Tribeca Film Festival Picks: James Franco's 'Palo Alto' And 'Electric Slide'
Tonight at the Tribeca Film Festival sees the long-awaited premiere of James Franco's Palo Alto, as well as Electric Slide, an L.A. send up about a real life bank robber who did it with style. You can check out my Starpulse reviews below:
Palo Alto - 6pm, SVA Theatre
The answer to James Franco’s recent internet hoax that went viral is finally upon us, and that answer is tonight’s premiere of Palo Alto, a film based on a book by Franco of the same name. Suburban, middle-class California teenagers coming of age . . . you know what you’re getting: some pretty faces, a lot of drinking, ill-advised sex and a love triangle. Only this one involves a soccer coach (Franco) who takes a keen interest in one of his players, April (Emma Roberts), who also happens to be his son’s babysitter.
April likes her coach, but in a plausibly fond way, though at first she’s preoccupied with hanging out with her friends, a mischievous Fred (Nat Wolff) and Teddy (Jack Kilmer), who is slightly less mischievous but faces the brunt of all consequences. Things between April and Teddy are looking up until the wrong things go down at a party, and April’s left to question her emotions. Queue soccer coach! I’m being cynical, and I couldn’t help but feel that first-time director Gia Coppola summoned all of her might to make the film that her aunt, Sofia Coppola would want to make.
And yet, there’s some surprisingly good acting in this film, especially Kilmer (who’s father, Val Kilmer also appears), and newcomer Zoe Levin as Emily, the insecure girl who’s been sexually discarded by all of the boys because her reputation precedes her. It is especially nice to see her character given depth beyond the normal trope; here’s a girl who knows what the others are saying about her, and yet she makes her choices solely on the chance that someone will love her.
Palo Alto has some visually stunning moments and at times reminded me of the first act of Super 8 (and all of the old-school Spielberg send-ups that go with it). The music is laced with some good cuts from Blood Orange crooning against an Emma Roberts channeling her inner Lana Del Rey, which frankly, wins.
(note: Franco and cast are expected to attend this premiere)
Electric Slide - 9:30pm, Clearview Cinemas Chelsea
Los Angeles noir returns in the exceedingly stylish and sexy Electric Slide, a harrowing tale of an an antiques dealer who falls into a life of bank robbing as a means to pay off his loan shark whom he’d borrowed from to pay back the bank. (Did you get all that?) Jim Sturgess stars as Eddie Dodson, who was known back in the early 80s in real life as the “Gentleman Bank Robber.” It’s unclear whether the man is a poseur or if his sartorial taste is for real—he knows the vernacular of posh and his wardrobe is legit; but while his L.A. apartment has a nice view of the skyline, it’s furnished with the kind of old stuff that looks good because it’s been hodge-podged with other eccentric old stuff. He’s horrible with money, and the cash he’s borrowed from the bank to fund his business has been spent on furthering this lifestyle.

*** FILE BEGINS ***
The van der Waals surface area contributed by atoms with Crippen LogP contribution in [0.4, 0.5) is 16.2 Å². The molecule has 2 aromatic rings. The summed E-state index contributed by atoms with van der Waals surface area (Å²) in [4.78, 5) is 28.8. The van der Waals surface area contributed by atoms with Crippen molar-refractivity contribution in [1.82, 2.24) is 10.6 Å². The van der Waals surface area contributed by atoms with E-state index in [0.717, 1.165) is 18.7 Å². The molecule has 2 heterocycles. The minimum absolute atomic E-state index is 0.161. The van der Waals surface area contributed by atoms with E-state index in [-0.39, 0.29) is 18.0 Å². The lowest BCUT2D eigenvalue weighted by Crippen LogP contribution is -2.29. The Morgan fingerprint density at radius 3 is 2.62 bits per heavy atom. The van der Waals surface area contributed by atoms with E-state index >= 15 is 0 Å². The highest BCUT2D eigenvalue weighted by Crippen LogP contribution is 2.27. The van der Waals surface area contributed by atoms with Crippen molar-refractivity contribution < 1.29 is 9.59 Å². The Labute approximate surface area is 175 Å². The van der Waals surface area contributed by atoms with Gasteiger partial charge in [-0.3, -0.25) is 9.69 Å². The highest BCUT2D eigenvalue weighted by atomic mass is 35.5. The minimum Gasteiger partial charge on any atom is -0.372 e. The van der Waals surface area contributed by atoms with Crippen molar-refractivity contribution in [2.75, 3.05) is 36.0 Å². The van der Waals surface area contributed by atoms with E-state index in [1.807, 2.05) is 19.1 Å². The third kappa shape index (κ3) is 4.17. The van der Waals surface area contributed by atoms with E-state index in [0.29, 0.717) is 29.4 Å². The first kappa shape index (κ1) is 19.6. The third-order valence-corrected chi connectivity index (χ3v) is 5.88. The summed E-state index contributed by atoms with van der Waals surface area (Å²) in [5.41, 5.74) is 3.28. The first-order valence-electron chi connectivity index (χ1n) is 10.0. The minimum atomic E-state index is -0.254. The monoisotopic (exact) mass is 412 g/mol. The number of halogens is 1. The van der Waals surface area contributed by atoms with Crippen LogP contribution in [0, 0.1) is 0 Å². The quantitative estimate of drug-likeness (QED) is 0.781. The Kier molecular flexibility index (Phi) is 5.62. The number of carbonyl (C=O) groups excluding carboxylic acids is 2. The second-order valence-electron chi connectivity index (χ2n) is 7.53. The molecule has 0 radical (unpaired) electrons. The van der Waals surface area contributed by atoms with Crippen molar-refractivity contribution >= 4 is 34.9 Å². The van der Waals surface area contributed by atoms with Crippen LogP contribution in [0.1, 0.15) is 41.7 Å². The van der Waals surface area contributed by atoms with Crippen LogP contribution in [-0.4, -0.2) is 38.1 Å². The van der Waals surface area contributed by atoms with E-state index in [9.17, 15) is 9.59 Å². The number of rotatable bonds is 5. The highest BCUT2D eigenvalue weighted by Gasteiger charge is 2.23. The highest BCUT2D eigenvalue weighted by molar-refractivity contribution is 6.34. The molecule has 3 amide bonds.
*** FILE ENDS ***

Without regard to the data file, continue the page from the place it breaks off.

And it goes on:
Consequently, the money that he’s borrowed from a sketchy businessman (Christopher Lambert, whom, I have to be honest, every time he uses his sinister mode I’m unsure if I should be laughing or not), has also been blown on god-knows what. Dodson’s the kind of man who walks by while you’re sitting on a bench and you turn to your friend and whisper sarcastically, “This guy.” He had a thing, with a socialite (Chloe Sevigny), but soon falls for a mysterious Pauline (Isabel Lucas). To the architecture of the film, Pauline basically represents the dream of Los Angeles, why people go and who they see themselves falling for on their way to becoming famous. This is not a slight—Lucas is effective wight he few things she says, and spends much of her screen time floating through scenes like a model half-drugged. But that’s the life.
Dodson’s claim to fame wasn’t just that he robbed over 60 banks, but the way in which he did it: singling out young, women tellers, flirting with them and demanding money as if it was a sex act (the line is simply, “Give it to me,” but Sturgess manages to do a lot with that line). The tellers are all in awe, they can’t help themselves. Dodson robs so many banks that after a while it’s unclear what he wants; he can’t help himself. After a while, the film sort of goes the same way. The third act gets a little murky, the but the plot eventually regains focus and ends nicely. There was something missing from me, and I’m not sure what it is, but I felt inclined to see it through. I’m reminded of Sturgess’s ability as an actor, someone who seems to have all the tools but is perpetually a half-step away from being a bigger star like a counterpart like Andrew Garfield because the latter has a fraction more charisma. And that’s what this film feels like: really good, but not great. The cinematography is candy, as is the soundtrack, though I would’ve been infinitely more impressed if it had been laced with more iconic punk songs that ruled Sunset Boulevard during that era. Maybe I’m nit-picking.